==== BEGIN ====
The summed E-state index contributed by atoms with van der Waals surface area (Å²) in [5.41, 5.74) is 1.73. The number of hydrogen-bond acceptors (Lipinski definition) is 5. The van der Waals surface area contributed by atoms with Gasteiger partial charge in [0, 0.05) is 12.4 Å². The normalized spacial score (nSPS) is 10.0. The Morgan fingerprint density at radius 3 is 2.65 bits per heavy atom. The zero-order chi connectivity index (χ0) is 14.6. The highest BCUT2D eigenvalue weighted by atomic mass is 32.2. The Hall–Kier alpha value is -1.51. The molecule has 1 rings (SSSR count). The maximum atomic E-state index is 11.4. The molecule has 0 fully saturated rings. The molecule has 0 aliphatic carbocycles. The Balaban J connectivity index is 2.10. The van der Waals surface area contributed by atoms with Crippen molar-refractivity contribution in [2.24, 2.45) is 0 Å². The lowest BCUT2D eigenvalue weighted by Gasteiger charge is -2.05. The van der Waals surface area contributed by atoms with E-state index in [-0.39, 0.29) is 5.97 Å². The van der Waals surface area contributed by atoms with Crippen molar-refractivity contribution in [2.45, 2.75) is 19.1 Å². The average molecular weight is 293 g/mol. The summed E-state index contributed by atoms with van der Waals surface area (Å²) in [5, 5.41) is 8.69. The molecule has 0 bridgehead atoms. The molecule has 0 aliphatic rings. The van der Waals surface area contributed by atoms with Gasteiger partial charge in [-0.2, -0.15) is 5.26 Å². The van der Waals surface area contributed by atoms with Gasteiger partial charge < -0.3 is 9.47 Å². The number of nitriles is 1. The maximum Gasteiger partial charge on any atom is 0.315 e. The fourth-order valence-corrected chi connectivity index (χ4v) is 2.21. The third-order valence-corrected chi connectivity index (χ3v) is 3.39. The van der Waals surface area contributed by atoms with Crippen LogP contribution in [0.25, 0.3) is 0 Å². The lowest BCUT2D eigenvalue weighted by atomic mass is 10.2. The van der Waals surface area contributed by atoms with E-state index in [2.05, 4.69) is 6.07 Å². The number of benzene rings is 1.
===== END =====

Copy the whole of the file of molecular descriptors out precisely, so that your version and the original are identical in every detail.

The summed E-state index contributed by atoms with van der Waals surface area (Å²) in [5.41, 5.74) is 1.73. The number of hydrogen-bond acceptors (Lipinski definition) is 5. The van der Waals surface area contributed by atoms with Gasteiger partial charge in [0, 0.05) is 12.4 Å². The normalized spacial score (nSPS) is 10.0. The Morgan fingerprint density at radius 3 is 2.65 bits per heavy atom. The zero-order chi connectivity index (χ0) is 14.6. The highest BCUT2D eigenvalue weighted by atomic mass is 32.2. The Hall–Kier alpha value is -1.51. The molecule has 1 rings (SSSR count). The maximum atomic E-state index is 11.4. The molecule has 0 fully saturated rings. The molecule has 0 aliphatic carbocycles. The Balaban J connectivity index is 2.10. The van der Waals surface area contributed by atoms with Crippen molar-refractivity contribution in [2.24, 2.45) is 0 Å². The lowest BCUT2D eigenvalue weighted by Gasteiger charge is -2.05. The van der Waals surface area contributed by atoms with E-state index in [-0.39, 0.29) is 5.97 Å². The van der Waals surface area contributed by atoms with Crippen molar-refractivity contribution in [2.45, 2.75) is 19.1 Å². The average molecular weight is 293 g/mol. The summed E-state index contributed by atoms with van der Waals surface area (Å²) in [5, 5.41) is 8.69. The molecule has 0 bridgehead atoms. The molecule has 0 aliphatic rings. The van der Waals surface area contributed by atoms with Gasteiger partial charge in [-0.2, -0.15) is 5.26 Å². The van der Waals surface area contributed by atoms with Gasteiger partial charge < -0.3 is 9.47 Å². The number of nitriles is 1. The maximum Gasteiger partial charge on any atom is 0.315 e. The fourth-order valence-corrected chi connectivity index (χ4v) is 2.21. The third-order valence-corrected chi connectivity index (χ3v) is 3.39. The van der Waals surface area contributed by atoms with Crippen LogP contribution in [0.25, 0.3) is 0 Å². The lowest BCUT2D eigenvalue weighted by atomic mass is 10.2. The van der Waals surface area contributed by atoms with E-state index in [2.05, 4.69) is 6.07 Å². The number of benzene rings is 1.